iPad App Review: iWork Ready for Mobile Computing Prime Time?

If the Apple iPad is to have a future in the enterprise -- and iPad-smitten employees will likely insist upon it -- it must be able to perform at least basic business tasks competently. Can it?

Well, Apple's iWork suite of productivity mobile apps, launched at the same time as the hardware, makes a good start, offering word processing, spreadsheet and presentation authoring tools.

Originally a Macintosh application, iWork was first adapted for the iPhone, and then for the iPad. The iPad version sells for $9.99 per app at Apple's iPad App Store and includes Pages (word processing), Numbers (spreadsheet) and Keynote (presentations).

Are the iWork iPad apps good and capable enough to satisfy the needs of enterprise users? It depends on the user.

Pages won't satisfy a Microsoft Office Word power user, but it's probably fine for a mobile office worker who only needs to occasionally write simple documents. And Keynote is good enough for a road warrior who needs to quickly cobble together a PowerPoint-style slide show on the fly.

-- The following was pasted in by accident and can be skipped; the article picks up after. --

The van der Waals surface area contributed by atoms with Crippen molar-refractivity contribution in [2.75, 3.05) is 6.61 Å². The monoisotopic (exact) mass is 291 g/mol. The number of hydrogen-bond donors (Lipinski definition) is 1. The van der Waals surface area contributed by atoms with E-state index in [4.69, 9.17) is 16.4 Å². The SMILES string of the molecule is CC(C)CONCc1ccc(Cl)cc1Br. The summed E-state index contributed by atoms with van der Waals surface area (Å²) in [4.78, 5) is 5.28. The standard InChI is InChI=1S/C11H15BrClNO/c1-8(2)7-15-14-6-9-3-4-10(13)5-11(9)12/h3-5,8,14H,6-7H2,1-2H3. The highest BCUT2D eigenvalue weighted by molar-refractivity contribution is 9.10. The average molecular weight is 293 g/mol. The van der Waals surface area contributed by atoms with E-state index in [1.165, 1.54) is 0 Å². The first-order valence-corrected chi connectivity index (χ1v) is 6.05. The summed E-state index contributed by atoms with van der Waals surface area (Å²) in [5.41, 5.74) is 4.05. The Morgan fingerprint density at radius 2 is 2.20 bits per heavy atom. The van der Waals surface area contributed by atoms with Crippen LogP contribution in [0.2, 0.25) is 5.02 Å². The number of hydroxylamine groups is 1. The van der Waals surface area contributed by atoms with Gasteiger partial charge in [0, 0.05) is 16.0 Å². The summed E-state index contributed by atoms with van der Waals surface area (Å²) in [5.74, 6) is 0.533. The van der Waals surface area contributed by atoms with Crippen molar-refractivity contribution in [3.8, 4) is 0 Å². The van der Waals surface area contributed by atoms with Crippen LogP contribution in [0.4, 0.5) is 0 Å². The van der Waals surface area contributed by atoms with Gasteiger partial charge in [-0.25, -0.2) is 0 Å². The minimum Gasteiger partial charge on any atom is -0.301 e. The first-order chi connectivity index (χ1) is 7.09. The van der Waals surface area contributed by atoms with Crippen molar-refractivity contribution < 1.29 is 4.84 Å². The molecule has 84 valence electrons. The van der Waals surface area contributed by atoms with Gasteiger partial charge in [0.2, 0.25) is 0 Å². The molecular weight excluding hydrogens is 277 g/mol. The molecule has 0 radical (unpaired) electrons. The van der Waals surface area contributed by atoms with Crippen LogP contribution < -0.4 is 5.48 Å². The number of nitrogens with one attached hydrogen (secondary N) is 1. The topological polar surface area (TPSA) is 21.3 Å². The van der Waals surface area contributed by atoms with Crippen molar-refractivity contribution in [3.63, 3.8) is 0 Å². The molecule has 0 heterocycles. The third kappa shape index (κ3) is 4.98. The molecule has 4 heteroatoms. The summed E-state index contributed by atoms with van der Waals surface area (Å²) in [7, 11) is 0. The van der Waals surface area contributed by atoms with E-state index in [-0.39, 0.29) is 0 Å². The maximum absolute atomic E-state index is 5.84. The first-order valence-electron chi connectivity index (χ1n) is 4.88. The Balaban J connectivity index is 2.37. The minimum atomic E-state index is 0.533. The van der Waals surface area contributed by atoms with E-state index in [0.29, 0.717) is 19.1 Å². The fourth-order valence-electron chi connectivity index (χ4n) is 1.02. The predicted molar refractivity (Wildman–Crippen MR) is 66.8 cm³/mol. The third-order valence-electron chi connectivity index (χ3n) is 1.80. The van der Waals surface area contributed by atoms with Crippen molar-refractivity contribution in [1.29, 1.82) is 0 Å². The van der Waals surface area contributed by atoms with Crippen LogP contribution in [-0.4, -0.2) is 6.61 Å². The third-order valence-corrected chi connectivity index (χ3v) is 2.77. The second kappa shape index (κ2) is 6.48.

iWork for iPad: Pros and Cons of the Mobile App, Quirks of iPad Mobile Computing

A bigger problem than the capabilities of the software may be the iPad's form factor and interface. They're not really designed for productive work. There are also some peculiarities of operating system architecture that complicate moving files back and forth between iPad and more conventional systems.

It is possible to connect a Bluetooth wireless keyboard. I tested the iWork apps using the Microsoft Bluetooth Mobile Keyboard 6000 ($90). Apple's iPad Keyboard Dock ($70), which provides an integrated charging dock that holds the iPad upright and a Mac-style keyboard, may be a better bet, but the Microsoft product worked fine and is a surprisingly good keyboard for its size (13.9 x 6.58 x 0.63 in., 14.6 oz.)

As with other Apple products, the iPad does have some keyboarding idiosyncrasies. It does not differentiate between Delete and Backspace, for example. If you hit the Delete key on a PC-style keyboard, the software backspaces rather than deleting the character ahead of the cursor. If you hit Backspace, it does the same. This is annoying for PC users, but not a killer flaw.